Balancing short-term and long-term product bets

Balancing short-term and long-term product bets

Dan Rubinstein has a unique vantage point on the evolution of the product management craft. He joined Google as a PM in 2005. His initial role was to put in place processes and systems to help other product managers understand the efficacy of what they were building.

In 2005, Google Analytics didn’t exist yet. Running A/B tests was laborious and manual. Dan’s team had to shape product analytics virtually from scratch.

After (1) in-depth conversations with Dan about his experience as a product leader for Google, Facebook, and Palantir, and (2) countless chats with PMs through the course of building DoubleLoop, I’ve strengthened my view that an important puzzle exists:

While many of the analytics capabilities that Google built back in the 2000s are now available to all product developers, there are vital elements of how Google (and other top companies) use these tools that most of today’s companies still don’t apply. Consequently, even with a deep well of analytics at their disposal, most companies struggle to build valuable products.

Google had two key insights that are still poorly applied today:

Principle 1. The value of product changes can be quantified and tied to revenue.

I’m shocked by how many product folks insist that the impact of product development cannot be measured. Strong-willed founders or executives tend to push through their UX intuitions without interest in data-based evidence. Google realized that it was indeed possible to quantify the impact of product changes -- both in terms of revenue contribution and in terms of the product experience and user engagement.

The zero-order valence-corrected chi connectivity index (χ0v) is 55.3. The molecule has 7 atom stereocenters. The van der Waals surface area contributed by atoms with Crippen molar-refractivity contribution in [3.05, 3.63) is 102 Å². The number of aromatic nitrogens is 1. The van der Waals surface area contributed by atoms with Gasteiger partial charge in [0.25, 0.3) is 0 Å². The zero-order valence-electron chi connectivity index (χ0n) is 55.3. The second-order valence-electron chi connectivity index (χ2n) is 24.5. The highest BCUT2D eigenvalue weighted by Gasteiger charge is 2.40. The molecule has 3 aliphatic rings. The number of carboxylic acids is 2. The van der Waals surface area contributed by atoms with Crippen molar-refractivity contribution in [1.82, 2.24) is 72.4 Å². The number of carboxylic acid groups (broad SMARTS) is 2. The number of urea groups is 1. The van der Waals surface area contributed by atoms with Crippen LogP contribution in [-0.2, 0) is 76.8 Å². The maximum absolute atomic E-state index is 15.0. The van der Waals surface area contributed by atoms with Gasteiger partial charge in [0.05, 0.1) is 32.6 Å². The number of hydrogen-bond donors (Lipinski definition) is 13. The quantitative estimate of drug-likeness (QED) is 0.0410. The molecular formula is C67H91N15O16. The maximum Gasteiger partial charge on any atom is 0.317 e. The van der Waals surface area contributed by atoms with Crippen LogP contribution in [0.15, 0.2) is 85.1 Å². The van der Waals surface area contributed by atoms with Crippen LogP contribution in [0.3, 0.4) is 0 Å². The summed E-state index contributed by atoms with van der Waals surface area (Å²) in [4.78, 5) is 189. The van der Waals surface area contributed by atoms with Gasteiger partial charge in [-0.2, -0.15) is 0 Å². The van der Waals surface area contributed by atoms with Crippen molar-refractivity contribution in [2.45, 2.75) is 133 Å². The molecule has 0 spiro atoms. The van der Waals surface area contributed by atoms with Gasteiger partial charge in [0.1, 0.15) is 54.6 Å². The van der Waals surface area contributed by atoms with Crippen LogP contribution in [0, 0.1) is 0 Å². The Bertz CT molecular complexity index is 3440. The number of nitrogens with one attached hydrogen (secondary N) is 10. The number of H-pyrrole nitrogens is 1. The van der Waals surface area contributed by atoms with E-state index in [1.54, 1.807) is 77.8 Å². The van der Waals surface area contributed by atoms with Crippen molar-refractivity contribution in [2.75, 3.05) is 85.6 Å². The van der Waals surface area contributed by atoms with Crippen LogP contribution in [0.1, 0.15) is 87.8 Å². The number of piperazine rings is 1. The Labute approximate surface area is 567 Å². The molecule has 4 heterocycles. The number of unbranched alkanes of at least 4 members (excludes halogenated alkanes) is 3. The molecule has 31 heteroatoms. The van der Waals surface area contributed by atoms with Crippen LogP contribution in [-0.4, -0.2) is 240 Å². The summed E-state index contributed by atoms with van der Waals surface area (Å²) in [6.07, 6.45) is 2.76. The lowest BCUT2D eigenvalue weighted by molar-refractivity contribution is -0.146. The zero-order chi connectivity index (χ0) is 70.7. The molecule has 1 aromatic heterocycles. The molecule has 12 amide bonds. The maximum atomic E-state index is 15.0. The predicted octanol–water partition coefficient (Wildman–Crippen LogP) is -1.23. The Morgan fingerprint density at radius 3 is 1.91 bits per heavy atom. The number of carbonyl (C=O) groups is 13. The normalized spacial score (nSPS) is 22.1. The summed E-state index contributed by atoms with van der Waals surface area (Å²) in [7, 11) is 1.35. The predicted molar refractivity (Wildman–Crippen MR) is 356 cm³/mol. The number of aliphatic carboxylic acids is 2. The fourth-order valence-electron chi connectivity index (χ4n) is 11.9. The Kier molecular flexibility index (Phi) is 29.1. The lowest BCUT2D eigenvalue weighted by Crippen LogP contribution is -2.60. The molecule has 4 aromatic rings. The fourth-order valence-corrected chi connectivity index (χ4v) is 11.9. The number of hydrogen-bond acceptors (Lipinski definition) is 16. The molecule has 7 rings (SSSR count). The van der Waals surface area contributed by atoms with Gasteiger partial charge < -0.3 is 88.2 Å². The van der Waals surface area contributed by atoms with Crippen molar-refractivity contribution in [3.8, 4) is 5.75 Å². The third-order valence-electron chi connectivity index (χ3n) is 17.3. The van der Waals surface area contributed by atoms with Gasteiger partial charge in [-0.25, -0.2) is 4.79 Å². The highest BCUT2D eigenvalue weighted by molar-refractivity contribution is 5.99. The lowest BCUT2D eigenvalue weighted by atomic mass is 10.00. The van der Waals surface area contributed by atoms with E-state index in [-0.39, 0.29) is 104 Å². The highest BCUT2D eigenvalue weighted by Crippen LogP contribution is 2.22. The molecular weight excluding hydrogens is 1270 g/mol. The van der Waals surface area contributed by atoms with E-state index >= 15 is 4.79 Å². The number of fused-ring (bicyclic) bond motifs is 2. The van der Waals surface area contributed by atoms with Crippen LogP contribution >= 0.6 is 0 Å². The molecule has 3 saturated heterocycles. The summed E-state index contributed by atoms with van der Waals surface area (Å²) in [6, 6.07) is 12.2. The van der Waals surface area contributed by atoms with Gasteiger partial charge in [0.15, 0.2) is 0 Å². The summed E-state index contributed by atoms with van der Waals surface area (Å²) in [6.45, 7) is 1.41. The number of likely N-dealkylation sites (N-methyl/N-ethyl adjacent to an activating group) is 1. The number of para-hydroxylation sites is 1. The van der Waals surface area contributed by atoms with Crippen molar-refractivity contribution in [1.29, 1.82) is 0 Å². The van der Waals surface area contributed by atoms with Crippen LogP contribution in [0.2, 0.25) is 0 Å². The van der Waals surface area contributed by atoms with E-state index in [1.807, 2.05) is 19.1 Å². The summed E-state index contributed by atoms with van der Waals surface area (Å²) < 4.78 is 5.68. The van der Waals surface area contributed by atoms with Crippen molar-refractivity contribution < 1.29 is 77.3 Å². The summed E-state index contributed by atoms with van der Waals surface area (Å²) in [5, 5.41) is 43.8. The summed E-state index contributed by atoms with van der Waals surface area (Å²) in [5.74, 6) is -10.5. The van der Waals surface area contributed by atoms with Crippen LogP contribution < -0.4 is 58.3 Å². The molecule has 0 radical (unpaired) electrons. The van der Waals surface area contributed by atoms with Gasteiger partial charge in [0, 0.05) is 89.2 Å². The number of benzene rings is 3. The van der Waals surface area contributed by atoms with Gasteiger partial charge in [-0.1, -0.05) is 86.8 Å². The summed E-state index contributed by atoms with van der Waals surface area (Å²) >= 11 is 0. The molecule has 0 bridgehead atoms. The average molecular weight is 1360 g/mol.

Principle 2. Short-term versus long-term trade-offs must be examined relentlessly.

If Google optimized just for short-term revenue, they would have added blinking ads across their home page like an over-monetized news site. Rubinstein admired how the founding team at Google was passionate about user experience. They prioritized having a high-quality user experience for the long term over lucrative, but inevitably ephemeral, product changes.

Today, many companies sleepwalk through trade-off decisions, unaware or uncaring of tensions between short-term optimizations and long-term strategic bets. Product teams get lost in a number of ways:

  • They neglect data feedback loops altogether. The team builds purely based on a strong product vision or intuition of a good UX. They miss opportunities to test their assumptions or monetize the value they created.
  • They A/B test themselves into the corner of a local maximum. Based on business pressures or lack of imagination, the team over-invests in product changes that correlate directly to short-term gains. They lose sight of the impact on the long-term business trajectory.
  • The team religiously tracks KPIs or lagging indicators pertaining to revenue and UX goals, but they don’t correlate metrics changes with product changes. Consequently, the team struggles to understand the impact of what they built.

Very few teams, from what Dan and I have observed, synthesize quantitative and qualitative measures to intentionally balance short-term optimization with long-term strategic bets. (Note: for an interesting analysis of “nested bets,” see John Cutler’s Beyond “Outcomes Over Outputs”.)

Believing in Google’s principles of product development is easy. Executing them during the chaos of company building is hard.

While Google broke new ground with analytics infrastructure, their process of examining product changes was equally vital to their success. The key to this process, Rubinstein explained, is executive attention. Google had regular meetings to review the full impact of product changes. Everyone looked forward to these meetings because decisions were made. It was exciting.